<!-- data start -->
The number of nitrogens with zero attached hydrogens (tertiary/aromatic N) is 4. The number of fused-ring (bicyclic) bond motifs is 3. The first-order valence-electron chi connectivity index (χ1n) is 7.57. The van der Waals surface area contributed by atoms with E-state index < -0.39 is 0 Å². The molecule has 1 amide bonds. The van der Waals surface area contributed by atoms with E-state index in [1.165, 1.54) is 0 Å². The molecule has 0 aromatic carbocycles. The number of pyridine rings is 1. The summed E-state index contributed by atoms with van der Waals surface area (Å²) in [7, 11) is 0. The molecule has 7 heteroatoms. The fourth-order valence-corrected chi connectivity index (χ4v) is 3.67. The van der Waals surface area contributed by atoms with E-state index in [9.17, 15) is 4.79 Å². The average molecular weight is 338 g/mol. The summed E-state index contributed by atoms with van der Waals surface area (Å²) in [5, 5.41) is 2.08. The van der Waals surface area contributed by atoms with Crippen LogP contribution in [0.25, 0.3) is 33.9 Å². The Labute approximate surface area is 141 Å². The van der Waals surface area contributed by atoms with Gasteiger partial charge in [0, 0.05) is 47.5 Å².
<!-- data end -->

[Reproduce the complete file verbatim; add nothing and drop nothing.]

The number of nitrogens with zero attached hydrogens (tertiary/aromatic N) is 4. The number of fused-ring (bicyclic) bond motifs is 3. The first-order valence-electron chi connectivity index (χ1n) is 7.57. The van der Waals surface area contributed by atoms with E-state index < -0.39 is 0 Å². The molecule has 1 amide bonds. The van der Waals surface area contributed by atoms with E-state index in [1.165, 1.54) is 0 Å². The molecule has 0 aromatic carbocycles. The number of pyridine rings is 1. The summed E-state index contributed by atoms with van der Waals surface area (Å²) in [7, 11) is 0. The molecule has 7 heteroatoms. The fourth-order valence-corrected chi connectivity index (χ4v) is 3.67. The van der Waals surface area contributed by atoms with E-state index in [9.17, 15) is 4.79 Å². The average molecular weight is 338 g/mol. The summed E-state index contributed by atoms with van der Waals surface area (Å²) in [5, 5.41) is 2.08. The van der Waals surface area contributed by atoms with Crippen LogP contribution in [0.25, 0.3) is 33.9 Å². The Labute approximate surface area is 141 Å². The van der Waals surface area contributed by atoms with Gasteiger partial charge in [0, 0.05) is 47.5 Å².